Wednesday, April 7, 2021
– The National Museum of African American Music and the CMA Foundation, the philanthropic arm of the Country Music Association, announced a partnership that will bring the museum's collaborative project, Music Legends & Heroes, to select high schools within Metro Nashville Public Schools.
Several musicians, including country singers artists BRELAND, Willie Jones,
Reyna Roberts and Tiera, will mentor students, sharing their histories and answering questions about the industry.
Focusing on engaging the students in learning the impact of African Americans on music and songwriting, the program encourages leadership, teamwork and mentorship and will allow students to take a leadership role in organizing and implementing a live virtual performance element at their school.
"NMAAM and the CMA Foundation have long shared the same mission of supporting Nashville schools through extensive music education and programs, so this partnership was a natural fit," said Tamar Smithers, NMAAM Director of Education and Public Programs. "Through our Museum Without Walls program, NMAAM has already reached more than 132,000 individuals through our programming, and we hope this is just the beginning of our work with the CMA Foundation to share our message across the city."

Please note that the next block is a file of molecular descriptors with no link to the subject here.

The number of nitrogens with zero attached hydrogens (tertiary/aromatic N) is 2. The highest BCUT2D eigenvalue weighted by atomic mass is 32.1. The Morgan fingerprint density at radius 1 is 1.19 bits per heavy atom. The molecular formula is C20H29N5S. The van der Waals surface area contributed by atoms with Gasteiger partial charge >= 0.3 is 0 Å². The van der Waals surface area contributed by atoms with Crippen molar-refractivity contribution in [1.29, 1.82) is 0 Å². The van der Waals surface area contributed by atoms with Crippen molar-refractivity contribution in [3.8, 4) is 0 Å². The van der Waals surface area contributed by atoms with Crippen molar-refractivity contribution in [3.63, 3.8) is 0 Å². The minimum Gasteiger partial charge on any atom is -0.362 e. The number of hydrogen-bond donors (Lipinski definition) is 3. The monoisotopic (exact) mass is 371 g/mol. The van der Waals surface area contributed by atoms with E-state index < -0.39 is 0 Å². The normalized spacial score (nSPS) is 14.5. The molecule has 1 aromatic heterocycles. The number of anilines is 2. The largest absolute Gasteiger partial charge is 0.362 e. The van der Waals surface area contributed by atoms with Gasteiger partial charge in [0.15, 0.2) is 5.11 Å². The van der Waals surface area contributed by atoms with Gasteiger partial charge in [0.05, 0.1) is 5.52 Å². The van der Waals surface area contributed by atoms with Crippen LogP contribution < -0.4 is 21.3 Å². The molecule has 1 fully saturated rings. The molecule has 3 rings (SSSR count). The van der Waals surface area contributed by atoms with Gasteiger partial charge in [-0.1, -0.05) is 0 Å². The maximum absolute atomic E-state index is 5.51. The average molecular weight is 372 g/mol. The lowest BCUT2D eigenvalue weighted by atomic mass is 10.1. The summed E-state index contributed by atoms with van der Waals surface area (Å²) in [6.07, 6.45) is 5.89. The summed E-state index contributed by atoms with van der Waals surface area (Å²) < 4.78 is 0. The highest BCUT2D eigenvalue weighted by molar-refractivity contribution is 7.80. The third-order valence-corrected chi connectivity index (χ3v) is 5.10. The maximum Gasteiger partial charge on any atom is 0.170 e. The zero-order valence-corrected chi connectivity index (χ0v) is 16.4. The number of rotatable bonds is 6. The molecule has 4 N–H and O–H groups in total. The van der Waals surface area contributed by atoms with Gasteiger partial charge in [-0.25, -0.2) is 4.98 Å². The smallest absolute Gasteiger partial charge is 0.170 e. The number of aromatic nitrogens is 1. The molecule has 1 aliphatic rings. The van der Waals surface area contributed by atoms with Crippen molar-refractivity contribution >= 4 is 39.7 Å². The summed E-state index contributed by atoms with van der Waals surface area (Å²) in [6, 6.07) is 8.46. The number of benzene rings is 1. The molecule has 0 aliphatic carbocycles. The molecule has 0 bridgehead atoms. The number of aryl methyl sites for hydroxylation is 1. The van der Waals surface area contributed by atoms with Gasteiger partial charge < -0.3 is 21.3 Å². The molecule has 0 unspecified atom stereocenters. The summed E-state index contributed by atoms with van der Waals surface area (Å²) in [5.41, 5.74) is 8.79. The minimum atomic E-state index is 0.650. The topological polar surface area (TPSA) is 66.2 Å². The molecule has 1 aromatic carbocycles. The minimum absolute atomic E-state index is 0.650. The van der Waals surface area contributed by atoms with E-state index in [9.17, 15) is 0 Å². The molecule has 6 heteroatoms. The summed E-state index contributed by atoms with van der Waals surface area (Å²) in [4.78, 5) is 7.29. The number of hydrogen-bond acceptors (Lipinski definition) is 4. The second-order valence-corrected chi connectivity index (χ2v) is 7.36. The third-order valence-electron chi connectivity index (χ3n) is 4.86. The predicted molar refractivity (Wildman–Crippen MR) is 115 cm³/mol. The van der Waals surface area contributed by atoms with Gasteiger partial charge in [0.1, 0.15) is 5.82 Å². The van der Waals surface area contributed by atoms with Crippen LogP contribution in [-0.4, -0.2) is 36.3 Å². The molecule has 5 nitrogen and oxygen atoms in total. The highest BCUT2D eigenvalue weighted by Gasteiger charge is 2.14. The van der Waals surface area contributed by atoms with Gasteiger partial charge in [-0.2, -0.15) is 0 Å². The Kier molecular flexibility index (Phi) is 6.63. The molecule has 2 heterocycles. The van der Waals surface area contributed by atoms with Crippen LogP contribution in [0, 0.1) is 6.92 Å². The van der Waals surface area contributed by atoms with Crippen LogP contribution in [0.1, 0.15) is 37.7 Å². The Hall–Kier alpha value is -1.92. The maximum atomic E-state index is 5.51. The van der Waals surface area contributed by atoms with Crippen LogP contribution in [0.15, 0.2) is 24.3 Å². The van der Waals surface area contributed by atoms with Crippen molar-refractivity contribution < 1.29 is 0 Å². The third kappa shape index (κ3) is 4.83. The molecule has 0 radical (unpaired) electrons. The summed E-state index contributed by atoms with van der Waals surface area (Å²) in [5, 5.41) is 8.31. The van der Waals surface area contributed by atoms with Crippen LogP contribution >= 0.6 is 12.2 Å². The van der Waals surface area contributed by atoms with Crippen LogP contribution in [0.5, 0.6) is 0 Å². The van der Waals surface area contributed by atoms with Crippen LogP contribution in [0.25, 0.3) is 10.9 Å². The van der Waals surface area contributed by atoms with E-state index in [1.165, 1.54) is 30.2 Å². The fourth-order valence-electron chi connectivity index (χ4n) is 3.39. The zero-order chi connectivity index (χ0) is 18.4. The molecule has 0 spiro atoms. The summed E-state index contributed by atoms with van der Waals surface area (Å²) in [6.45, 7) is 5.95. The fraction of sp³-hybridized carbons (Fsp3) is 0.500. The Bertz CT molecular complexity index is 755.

"We are thrilled to partner with the National Museum of African American Music, which has already become an important fixture in the downtown Nashville landscape," said Sarah Trahern, CMA Chief Executive Officer. "NMAAM's mission to educate the world, preserve the legacy and celebrate the role African Americans play in creating the American soundtrack goes beyond any single genre. We are delighted to work alongside Henry Hicks and his team on the Music Legends & Heroes program, which will provide students the opportunity to learn about all genres of music."
Prior to the museum's opening in January, the NMAAM education team hosted several educational programs, including From Nothing to Something, a program where students learn and explore the musical history, techniques and stories of the past, and its Sips and Stanzas program, a monthly conversation about music and its impact on American culture with local artists.
"We are honored to have this opportunity to partner with the National Museum of African American Music in bringing a special program like this to our schools, with the goal being to expand accessibility to music," said Tiffany Kerns, CMA Foundation Executive Director. "We have seen time and time again that music unlocks the creative capacity of our students. Having African American artists shaping country music share insights about the business and the art of songwriting allows students to imagine what is possible. We appreciate programs like Music Legends & Heroes for valuing the importance of representation. All too often, youth do not see themselves in country music, and removing barriers of entry has always been and will remain a core focus of the CMA Foundation."
Music Legends & Heroes will conclude in June with a songwriting contest for participants to write a song with their class based on Black history and Black musicians, artists or activists. The program is expected to reach more than 200 students across Nashville.